3 Principles for a Meaningful Digital Strategy

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June 14, 2018

If you’ve ever spent time browsing agency websites, one cliché you’ll stumble upon is the service offering of Strategy. At first glance, you might not even think twice about it. Everyone wants their work to be strategic, right?

Well of course they do, but the problem here is that strategy is often spoken about in the abstract. Is strategy a phase? A conversation? Maybe just a shared or assumed understanding? Is it something that needs to be documented? And most importantly, how do you know if it’s any good?

Over the past year we’ve been asking ourselves these questions, and more clearly defining the role and application of strategy on a digital project.

Our goal was to create a lightweight framework we could use to explore, design, and document a digital strategy with our clients to serve as the foundation for our work together.

In this article, I’m going to outline the most important 3 principles of our approach, and in a subsequent article, describe the framework itself and how we roll it out during a workshop.

Principle 1: Strategy should be a deliverable

While the idea of offering Strategy as a Service is well intentioned, in practice it often suffers from a lack of substance, clarity, and commitment. Too often these details are glossed over and go undocumented, leading to much larger issues down the road.

Similar to design comps or a functioning codebase, a project’s strategy should be tangible. It should be the product of process and collaboration, and be outlined in a deliverable acting as a guidepost for the rest of the creative process.

The strategy delivered and agreed upon should be treated as the north-star vision for the project, and both client and agency should be committed to realizing what’s outlined in the strategy. Without this commitment, a project is reduced to going through the motions of a creative process while hoping what’s delivered hits an imagined target of success.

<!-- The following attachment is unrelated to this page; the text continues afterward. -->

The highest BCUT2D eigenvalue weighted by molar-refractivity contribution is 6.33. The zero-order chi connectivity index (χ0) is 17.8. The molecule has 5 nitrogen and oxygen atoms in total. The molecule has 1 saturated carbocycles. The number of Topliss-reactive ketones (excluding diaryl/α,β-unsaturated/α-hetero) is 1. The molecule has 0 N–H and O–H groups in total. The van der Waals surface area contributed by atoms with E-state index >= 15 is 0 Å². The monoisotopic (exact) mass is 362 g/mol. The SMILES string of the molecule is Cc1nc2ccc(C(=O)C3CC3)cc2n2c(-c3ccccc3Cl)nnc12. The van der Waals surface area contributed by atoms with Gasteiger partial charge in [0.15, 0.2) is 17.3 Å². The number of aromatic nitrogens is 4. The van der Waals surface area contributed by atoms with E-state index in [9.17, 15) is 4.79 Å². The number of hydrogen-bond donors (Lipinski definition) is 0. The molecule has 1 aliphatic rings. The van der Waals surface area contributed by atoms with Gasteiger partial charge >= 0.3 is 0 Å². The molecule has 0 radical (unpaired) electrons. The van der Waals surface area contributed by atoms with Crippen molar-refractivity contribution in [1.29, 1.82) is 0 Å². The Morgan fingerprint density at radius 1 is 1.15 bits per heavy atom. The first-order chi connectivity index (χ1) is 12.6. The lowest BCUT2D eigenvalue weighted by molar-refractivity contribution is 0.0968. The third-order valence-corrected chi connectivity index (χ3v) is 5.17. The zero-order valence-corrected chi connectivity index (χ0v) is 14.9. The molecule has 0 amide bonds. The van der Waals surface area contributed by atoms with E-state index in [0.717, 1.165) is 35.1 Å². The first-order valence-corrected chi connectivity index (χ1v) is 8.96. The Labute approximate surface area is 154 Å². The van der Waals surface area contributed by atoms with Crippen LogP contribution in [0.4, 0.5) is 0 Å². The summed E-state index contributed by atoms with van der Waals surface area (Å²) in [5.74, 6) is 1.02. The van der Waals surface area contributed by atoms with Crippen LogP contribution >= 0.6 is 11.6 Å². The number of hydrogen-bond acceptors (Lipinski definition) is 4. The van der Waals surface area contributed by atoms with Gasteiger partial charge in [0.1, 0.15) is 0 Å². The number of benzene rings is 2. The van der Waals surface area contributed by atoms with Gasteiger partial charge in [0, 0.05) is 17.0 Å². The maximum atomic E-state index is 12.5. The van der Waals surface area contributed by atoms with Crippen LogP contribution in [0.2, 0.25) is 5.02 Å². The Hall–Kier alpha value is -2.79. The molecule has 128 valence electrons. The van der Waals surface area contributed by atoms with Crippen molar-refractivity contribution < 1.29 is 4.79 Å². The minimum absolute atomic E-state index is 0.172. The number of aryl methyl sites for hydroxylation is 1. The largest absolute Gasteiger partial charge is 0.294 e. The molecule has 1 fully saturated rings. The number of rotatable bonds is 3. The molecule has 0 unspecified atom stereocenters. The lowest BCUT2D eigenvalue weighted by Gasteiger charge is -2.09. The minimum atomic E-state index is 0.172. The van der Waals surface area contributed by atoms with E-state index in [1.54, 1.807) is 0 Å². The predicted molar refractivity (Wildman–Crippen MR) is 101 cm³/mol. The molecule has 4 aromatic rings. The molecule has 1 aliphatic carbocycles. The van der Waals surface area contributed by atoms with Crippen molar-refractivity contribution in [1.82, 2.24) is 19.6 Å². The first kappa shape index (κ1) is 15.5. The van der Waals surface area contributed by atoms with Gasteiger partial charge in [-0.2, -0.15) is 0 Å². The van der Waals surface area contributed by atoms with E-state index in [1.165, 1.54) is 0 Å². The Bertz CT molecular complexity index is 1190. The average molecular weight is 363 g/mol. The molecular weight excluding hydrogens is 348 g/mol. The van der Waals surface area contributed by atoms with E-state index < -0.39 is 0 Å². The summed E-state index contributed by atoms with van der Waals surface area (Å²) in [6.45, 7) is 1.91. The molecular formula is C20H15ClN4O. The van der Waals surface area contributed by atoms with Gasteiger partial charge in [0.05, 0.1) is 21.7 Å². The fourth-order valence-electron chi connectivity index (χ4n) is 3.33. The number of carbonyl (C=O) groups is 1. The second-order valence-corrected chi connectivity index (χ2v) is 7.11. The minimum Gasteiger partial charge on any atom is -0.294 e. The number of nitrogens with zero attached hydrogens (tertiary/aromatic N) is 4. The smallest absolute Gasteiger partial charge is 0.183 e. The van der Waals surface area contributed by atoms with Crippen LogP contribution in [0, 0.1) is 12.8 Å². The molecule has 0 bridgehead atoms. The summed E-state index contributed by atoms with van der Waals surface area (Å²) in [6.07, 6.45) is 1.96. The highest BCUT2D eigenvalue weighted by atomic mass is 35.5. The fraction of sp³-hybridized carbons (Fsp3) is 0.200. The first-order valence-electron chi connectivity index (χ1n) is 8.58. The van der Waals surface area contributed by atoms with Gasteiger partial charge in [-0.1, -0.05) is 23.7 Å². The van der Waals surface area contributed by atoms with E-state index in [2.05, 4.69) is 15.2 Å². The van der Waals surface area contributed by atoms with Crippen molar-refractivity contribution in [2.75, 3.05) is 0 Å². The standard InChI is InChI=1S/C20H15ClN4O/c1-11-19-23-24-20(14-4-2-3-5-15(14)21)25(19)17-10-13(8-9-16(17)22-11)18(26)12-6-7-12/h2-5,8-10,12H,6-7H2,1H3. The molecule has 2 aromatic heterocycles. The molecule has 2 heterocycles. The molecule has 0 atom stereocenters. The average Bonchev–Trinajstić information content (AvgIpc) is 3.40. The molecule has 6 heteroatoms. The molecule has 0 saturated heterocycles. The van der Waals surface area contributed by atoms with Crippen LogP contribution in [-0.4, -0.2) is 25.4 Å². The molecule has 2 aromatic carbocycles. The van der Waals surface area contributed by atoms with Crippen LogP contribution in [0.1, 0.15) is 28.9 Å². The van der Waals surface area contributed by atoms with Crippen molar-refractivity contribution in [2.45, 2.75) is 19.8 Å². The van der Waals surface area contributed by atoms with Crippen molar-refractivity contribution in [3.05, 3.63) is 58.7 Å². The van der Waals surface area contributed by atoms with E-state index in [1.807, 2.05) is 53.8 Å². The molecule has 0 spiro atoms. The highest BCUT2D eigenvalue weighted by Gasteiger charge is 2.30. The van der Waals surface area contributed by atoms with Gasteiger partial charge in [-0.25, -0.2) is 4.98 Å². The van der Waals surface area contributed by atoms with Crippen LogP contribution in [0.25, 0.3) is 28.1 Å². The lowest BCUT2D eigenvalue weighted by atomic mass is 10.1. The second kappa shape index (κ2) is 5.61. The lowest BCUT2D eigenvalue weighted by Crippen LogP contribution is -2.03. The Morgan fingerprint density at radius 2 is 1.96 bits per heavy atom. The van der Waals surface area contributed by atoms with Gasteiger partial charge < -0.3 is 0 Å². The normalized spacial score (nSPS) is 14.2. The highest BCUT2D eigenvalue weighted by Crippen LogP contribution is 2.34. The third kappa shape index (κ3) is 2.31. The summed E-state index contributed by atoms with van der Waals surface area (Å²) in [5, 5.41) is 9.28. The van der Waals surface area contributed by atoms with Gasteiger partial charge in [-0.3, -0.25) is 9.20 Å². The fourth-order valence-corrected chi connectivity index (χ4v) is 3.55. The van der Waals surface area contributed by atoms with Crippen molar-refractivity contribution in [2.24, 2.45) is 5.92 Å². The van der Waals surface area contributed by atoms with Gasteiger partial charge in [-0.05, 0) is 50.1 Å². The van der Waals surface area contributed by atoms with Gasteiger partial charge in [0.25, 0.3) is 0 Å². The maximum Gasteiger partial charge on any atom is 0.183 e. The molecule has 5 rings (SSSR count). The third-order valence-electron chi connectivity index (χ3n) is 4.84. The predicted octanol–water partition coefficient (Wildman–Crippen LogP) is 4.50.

Principle 2: Strategy should be about systems, not products

Any digital project, whether it’s a website, app, platform, or marketing campaign, lives inside a larger context. A project belongs to a department, and a department to an organization, each area having their own goals and interests.

When starting a new project, it’s easy to view it as a singular body of work with it’s own level of performance and measures of success. But the truth is, your project doesn’t live in a vacuum. It’s an integrated piece of a larger system that contributes to the broader goals of your organization.

Thinking about your project from this perspective can help reveal new opportunities for innovation. Not only can the project individually add value to the work you’re doing, but how can it play a supporting role in other areas of your organization?

Apple’s approach to product over the past 20 years is a classic example of a strategy built on systems.

A single product, the iPod, turned into an iPhone. Then the App Store, iPads, iWatches, Home Kit, Health Kit, AR Kit, and the list goes on. Apple has created an entire ecosystem of connected devices and platforms to deliver the Apple Experience to users. This systemized offering not only brings more value to Apple customers, but has clearly benefited the company, having created an endless number revenue streams.